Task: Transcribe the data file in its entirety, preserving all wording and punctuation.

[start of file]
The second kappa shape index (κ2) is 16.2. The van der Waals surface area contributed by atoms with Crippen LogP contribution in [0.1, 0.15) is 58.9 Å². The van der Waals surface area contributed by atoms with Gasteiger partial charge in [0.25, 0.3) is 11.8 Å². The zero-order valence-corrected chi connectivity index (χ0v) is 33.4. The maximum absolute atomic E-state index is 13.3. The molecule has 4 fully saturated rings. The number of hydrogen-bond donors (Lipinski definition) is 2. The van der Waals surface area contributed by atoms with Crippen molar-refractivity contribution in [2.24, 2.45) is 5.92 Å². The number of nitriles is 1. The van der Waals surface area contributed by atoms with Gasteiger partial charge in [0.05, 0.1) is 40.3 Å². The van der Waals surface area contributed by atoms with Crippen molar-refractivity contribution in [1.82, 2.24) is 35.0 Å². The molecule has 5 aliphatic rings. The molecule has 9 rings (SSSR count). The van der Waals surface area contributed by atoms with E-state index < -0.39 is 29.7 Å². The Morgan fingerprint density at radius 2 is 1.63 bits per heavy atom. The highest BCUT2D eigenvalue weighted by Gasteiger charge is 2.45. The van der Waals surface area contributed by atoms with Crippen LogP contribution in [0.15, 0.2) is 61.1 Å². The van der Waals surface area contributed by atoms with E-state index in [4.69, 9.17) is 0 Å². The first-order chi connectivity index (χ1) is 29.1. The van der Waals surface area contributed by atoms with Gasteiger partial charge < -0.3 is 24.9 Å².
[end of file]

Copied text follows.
The second kappa shape index (κ2) is 16.2. The van der Waals surface area contributed by atoms with Crippen LogP contribution in [0.1, 0.15) is 58.9 Å². The van der Waals surface area contributed by atoms with Gasteiger partial charge in [0.25, 0.3) is 11.8 Å². The zero-order valence-corrected chi connectivity index (χ0v) is 33.4. The maximum absolute atomic E-state index is 13.3. The molecule has 4 fully saturated rings. The number of hydrogen-bond donors (Lipinski definition) is 2. The van der Waals surface area contributed by atoms with Crippen molar-refractivity contribution in [2.24, 2.45) is 5.92 Å². The number of nitriles is 1. The van der Waals surface area contributed by atoms with Gasteiger partial charge in [0.05, 0.1) is 40.3 Å². The van der Waals surface area contributed by atoms with Crippen molar-refractivity contribution in [1.82, 2.24) is 35.0 Å². The molecule has 5 aliphatic rings. The molecule has 9 rings (SSSR count). The van der Waals surface area contributed by atoms with E-state index < -0.39 is 29.7 Å². The Morgan fingerprint density at radius 2 is 1.63 bits per heavy atom. The highest BCUT2D eigenvalue weighted by Gasteiger charge is 2.45. The van der Waals surface area contributed by atoms with Crippen LogP contribution in [0.15, 0.2) is 61.1 Å². The van der Waals surface area contributed by atoms with E-state index in [4.69, 9.17) is 0 Å². The first-order chi connectivity index (χ1) is 29.1. The van der Waals surface area contributed by atoms with Gasteiger partial charge < -0.3 is 24.9 Å².